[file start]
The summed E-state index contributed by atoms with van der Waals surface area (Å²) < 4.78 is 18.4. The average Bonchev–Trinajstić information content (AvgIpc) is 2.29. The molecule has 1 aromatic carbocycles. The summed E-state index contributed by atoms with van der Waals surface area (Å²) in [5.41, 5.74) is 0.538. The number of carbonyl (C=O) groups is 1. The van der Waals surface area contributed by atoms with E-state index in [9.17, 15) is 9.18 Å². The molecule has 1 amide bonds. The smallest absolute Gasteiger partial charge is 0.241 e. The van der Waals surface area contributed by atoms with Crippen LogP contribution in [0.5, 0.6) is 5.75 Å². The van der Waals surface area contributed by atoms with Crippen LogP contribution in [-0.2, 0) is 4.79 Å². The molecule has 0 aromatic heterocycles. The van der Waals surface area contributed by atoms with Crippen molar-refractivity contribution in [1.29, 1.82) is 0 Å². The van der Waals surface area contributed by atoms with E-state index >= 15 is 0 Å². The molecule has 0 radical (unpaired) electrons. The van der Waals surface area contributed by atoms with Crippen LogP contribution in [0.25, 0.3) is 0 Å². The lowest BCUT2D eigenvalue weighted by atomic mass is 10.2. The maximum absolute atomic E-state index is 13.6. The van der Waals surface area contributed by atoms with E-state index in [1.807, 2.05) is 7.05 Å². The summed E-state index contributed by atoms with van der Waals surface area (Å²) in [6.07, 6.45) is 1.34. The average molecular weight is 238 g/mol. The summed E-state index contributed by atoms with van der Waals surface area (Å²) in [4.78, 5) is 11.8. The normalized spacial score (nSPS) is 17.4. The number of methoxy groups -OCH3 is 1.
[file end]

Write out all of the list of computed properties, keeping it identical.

The summed E-state index contributed by atoms with van der Waals surface area (Å²) < 4.78 is 18.4. The average Bonchev–Trinajstić information content (AvgIpc) is 2.29. The molecule has 1 aromatic carbocycles. The summed E-state index contributed by atoms with van der Waals surface area (Å²) in [5.41, 5.74) is 0.538. The number of carbonyl (C=O) groups is 1. The van der Waals surface area contributed by atoms with E-state index in [9.17, 15) is 9.18 Å². The molecule has 1 amide bonds. The smallest absolute Gasteiger partial charge is 0.241 e. The van der Waals surface area contributed by atoms with Crippen LogP contribution in [0.5, 0.6) is 5.75 Å². The van der Waals surface area contributed by atoms with Crippen LogP contribution in [-0.2, 0) is 4.79 Å². The molecule has 0 aromatic heterocycles. The van der Waals surface area contributed by atoms with Crippen molar-refractivity contribution in [1.29, 1.82) is 0 Å². The van der Waals surface area contributed by atoms with E-state index >= 15 is 0 Å². The molecule has 0 radical (unpaired) electrons. The van der Waals surface area contributed by atoms with Crippen LogP contribution in [0.25, 0.3) is 0 Å². The lowest BCUT2D eigenvalue weighted by atomic mass is 10.2. The maximum absolute atomic E-state index is 13.6. The van der Waals surface area contributed by atoms with E-state index in [1.807, 2.05) is 7.05 Å². The summed E-state index contributed by atoms with van der Waals surface area (Å²) in [6.07, 6.45) is 1.34. The average molecular weight is 238 g/mol. The summed E-state index contributed by atoms with van der Waals surface area (Å²) in [4.78, 5) is 11.8. The normalized spacial score (nSPS) is 17.4. The number of methoxy groups -OCH3 is 1.